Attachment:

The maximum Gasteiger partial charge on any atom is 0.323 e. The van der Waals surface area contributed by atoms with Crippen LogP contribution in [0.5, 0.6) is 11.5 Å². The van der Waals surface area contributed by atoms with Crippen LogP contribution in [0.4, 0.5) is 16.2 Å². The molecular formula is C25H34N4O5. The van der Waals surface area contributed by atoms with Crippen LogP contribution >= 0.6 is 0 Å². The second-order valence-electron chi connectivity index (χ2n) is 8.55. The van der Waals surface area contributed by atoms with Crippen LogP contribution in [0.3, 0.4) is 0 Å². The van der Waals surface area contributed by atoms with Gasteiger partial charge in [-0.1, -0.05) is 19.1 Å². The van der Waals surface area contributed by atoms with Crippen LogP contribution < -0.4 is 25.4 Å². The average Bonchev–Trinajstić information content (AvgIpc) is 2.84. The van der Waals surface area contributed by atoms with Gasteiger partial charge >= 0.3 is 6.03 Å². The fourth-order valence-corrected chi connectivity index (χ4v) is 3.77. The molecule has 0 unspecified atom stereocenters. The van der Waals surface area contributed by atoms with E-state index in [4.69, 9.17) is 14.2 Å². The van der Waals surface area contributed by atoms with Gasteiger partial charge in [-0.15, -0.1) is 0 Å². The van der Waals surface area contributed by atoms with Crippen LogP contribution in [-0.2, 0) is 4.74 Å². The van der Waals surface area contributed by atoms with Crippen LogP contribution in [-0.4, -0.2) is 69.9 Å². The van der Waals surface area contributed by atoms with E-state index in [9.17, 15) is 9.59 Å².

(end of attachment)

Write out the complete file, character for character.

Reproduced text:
The maximum Gasteiger partial charge on any atom is 0.323 e. The van der Waals surface area contributed by atoms with Crippen LogP contribution in [0.5, 0.6) is 11.5 Å². The van der Waals surface area contributed by atoms with Crippen LogP contribution in [0.4, 0.5) is 16.2 Å². The molecular formula is C25H34N4O5. The van der Waals surface area contributed by atoms with Crippen LogP contribution >= 0.6 is 0 Å². The second-order valence-electron chi connectivity index (χ2n) is 8.55. The van der Waals surface area contributed by atoms with Crippen LogP contribution in [0.3, 0.4) is 0 Å². The van der Waals surface area contributed by atoms with Gasteiger partial charge in [-0.1, -0.05) is 19.1 Å². The van der Waals surface area contributed by atoms with Crippen LogP contribution < -0.4 is 25.4 Å². The average Bonchev–Trinajstić information content (AvgIpc) is 2.84. The van der Waals surface area contributed by atoms with Gasteiger partial charge >= 0.3 is 6.03 Å². The fourth-order valence-corrected chi connectivity index (χ4v) is 3.77. The molecule has 0 unspecified atom stereocenters. The van der Waals surface area contributed by atoms with E-state index in [4.69, 9.17) is 14.2 Å². The van der Waals surface area contributed by atoms with Gasteiger partial charge in [-0.15, -0.1) is 0 Å². The van der Waals surface area contributed by atoms with Crippen LogP contribution in [-0.2, 0) is 4.74 Å². The van der Waals surface area contributed by atoms with Crippen LogP contribution in [-0.4, -0.2) is 69.9 Å². The van der Waals surface area contributed by atoms with E-state index in [9.17, 15) is 9.59 Å².